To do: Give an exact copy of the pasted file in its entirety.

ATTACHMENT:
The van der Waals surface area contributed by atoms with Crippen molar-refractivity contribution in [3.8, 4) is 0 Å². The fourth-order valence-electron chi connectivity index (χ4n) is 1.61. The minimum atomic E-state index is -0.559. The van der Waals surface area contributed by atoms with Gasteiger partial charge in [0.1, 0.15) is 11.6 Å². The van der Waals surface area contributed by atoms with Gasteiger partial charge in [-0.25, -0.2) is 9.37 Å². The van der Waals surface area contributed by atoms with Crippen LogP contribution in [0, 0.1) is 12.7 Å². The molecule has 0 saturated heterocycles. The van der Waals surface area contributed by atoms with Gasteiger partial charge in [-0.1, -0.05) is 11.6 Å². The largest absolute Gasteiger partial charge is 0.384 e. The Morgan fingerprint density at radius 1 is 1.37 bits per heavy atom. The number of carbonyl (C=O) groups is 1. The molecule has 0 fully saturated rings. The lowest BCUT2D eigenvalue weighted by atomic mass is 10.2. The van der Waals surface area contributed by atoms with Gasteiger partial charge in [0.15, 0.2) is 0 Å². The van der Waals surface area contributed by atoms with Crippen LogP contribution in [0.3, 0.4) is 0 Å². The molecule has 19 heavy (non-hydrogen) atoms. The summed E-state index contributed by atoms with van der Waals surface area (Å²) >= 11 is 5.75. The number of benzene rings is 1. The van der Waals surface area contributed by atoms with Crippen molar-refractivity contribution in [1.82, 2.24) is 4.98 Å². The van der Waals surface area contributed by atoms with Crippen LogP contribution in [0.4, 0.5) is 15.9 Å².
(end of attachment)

The van der Waals surface area contributed by atoms with Crippen molar-refractivity contribution in [3.8, 4) is 0 Å². The fourth-order valence-electron chi connectivity index (χ4n) is 1.61. The minimum atomic E-state index is -0.559. The van der Waals surface area contributed by atoms with Gasteiger partial charge in [0.1, 0.15) is 11.6 Å². The van der Waals surface area contributed by atoms with Gasteiger partial charge in [-0.25, -0.2) is 9.37 Å². The van der Waals surface area contributed by atoms with Crippen LogP contribution in [0, 0.1) is 12.7 Å². The molecule has 0 saturated heterocycles. The van der Waals surface area contributed by atoms with Gasteiger partial charge in [-0.1, -0.05) is 11.6 Å². The largest absolute Gasteiger partial charge is 0.384 e. The Morgan fingerprint density at radius 1 is 1.37 bits per heavy atom. The number of carbonyl (C=O) groups is 1. The molecule has 0 fully saturated rings. The lowest BCUT2D eigenvalue weighted by atomic mass is 10.2. The van der Waals surface area contributed by atoms with Gasteiger partial charge in [0.15, 0.2) is 0 Å². The van der Waals surface area contributed by atoms with Crippen LogP contribution in [0.3, 0.4) is 0 Å². The molecule has 19 heavy (non-hydrogen) atoms. The summed E-state index contributed by atoms with van der Waals surface area (Å²) >= 11 is 5.75. The number of benzene rings is 1. The van der Waals surface area contributed by atoms with Crippen molar-refractivity contribution in [1.82, 2.24) is 4.98 Å². The van der Waals surface area contributed by atoms with Crippen LogP contribution in [0.4, 0.5) is 15.9 Å².